New California Law: Pregnancy Centers Must Tell Moms About Abortion


The Reproductive FACT Act now requires crisis pregnancy centers, which offer services to pregnant women, to post a sign in the lobby that informs visitors that the state provides free or low-cost abortion and contraception services.

The implementation of the law’s policy has triggered several pregnancy centers to sue the state to strike down the law. Efforts have been made in Texas, Maryland, and New York to strike down similar laws.

If the sign is posted at a licensed medical clinic, it will read:

California has public programs that provide immediate free or low-cost access to comprehensive family planning services (including all FDA-approved methods of contraception), prenatal care, and abortion for eligible women. To determine whether you qualify, contact the county social services office at [insert the telephone number].

At a non-licensed medical clinic, the sign will state: “This facility is not licensed as a medical facility by the State of California and has no licensed medical provider who provides or directly supervises the provision of services.”

The American Congress of Obstetricians and Gynecologists, the California Nurses Association, and the Primary Care Association have supported the legislation.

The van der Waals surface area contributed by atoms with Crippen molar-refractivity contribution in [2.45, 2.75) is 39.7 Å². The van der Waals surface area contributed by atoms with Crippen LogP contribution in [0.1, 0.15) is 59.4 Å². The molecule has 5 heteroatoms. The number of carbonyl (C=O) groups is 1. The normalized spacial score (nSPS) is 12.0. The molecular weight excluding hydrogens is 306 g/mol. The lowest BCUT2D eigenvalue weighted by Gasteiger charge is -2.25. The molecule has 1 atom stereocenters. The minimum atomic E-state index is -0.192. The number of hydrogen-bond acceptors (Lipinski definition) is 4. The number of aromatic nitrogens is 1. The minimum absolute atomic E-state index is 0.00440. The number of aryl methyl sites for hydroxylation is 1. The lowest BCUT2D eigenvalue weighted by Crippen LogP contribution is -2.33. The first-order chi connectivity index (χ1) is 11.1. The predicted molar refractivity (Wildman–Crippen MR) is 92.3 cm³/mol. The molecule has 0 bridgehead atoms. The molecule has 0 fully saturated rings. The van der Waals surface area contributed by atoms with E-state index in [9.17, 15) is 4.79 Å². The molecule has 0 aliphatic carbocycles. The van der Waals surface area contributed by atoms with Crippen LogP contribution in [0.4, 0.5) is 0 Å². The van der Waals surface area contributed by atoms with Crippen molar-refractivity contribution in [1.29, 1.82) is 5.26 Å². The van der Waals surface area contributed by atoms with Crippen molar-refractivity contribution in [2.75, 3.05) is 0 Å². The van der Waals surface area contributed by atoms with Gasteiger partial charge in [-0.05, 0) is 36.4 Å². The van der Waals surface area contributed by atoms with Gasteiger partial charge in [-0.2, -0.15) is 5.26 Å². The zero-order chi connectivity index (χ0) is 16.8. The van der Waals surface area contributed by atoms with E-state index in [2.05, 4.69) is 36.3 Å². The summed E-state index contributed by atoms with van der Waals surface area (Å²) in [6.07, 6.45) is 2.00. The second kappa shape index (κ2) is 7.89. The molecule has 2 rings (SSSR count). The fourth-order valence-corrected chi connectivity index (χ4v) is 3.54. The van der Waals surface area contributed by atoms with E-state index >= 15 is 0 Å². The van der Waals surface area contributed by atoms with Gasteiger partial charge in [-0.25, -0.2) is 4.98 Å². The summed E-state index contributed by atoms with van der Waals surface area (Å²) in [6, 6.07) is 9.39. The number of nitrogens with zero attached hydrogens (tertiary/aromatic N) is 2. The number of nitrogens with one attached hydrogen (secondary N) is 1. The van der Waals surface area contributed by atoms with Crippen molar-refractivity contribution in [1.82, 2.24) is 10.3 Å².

But Brad Dacus of the Pacific Justice Institute, which has sued the state over the law, told National Public Radio, “It’s like telling the Alcoholics Anonymous group that they have to have a large sign saying where people can get alcohol and booze for free. It’s like telling a Jewish synagogue that they can have their service, and do their thing, but they have to have a large sign where people can go to pray to receive Jesus.”

He added, “If people are not allowed to carry out their faith, and act and actually exercise their faith–not just have their private beliefs, but actually exercise their faith–then we really don’t have religious freedom.”

Kristin Ford, speaking for the office of California Attorney General Kamala Harris, would only say, “We will vigorously defend the state law in court.”


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